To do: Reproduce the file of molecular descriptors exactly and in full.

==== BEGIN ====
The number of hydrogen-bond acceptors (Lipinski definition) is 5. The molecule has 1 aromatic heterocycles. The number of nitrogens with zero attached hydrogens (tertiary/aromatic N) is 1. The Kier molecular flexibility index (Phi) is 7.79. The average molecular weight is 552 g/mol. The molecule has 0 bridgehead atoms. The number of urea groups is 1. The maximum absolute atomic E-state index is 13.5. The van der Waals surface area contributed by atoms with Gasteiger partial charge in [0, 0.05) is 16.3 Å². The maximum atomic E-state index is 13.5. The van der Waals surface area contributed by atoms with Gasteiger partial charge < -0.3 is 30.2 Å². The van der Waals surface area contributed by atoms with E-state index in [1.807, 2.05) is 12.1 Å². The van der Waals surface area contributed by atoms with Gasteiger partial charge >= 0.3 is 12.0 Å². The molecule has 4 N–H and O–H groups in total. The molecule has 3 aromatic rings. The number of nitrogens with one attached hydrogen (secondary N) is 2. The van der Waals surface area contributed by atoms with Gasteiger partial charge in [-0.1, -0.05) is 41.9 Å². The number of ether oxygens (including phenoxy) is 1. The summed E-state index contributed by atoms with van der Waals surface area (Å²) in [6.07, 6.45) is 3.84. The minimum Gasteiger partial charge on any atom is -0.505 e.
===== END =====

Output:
The number of hydrogen-bond acceptors (Lipinski definition) is 5. The molecule has 1 aromatic heterocycles. The number of nitrogens with zero attached hydrogens (tertiary/aromatic N) is 1. The Kier molecular flexibility index (Phi) is 7.79. The average molecular weight is 552 g/mol. The molecule has 0 bridgehead atoms. The number of urea groups is 1. The maximum absolute atomic E-state index is 13.5. The van der Waals surface area contributed by atoms with Gasteiger partial charge in [0, 0.05) is 16.3 Å². The maximum atomic E-state index is 13.5. The van der Waals surface area contributed by atoms with Gasteiger partial charge < -0.3 is 30.2 Å². The van der Waals surface area contributed by atoms with E-state index in [1.807, 2.05) is 12.1 Å². The van der Waals surface area contributed by atoms with Gasteiger partial charge >= 0.3 is 12.0 Å². The molecule has 4 N–H and O–H groups in total. The molecule has 3 aromatic rings. The number of nitrogens with one attached hydrogen (secondary N) is 2. The van der Waals surface area contributed by atoms with Gasteiger partial charge in [-0.1, -0.05) is 41.9 Å². The number of ether oxygens (including phenoxy) is 1. The summed E-state index contributed by atoms with van der Waals surface area (Å²) in [6.07, 6.45) is 3.84. The minimum Gasteiger partial charge on any atom is -0.505 e.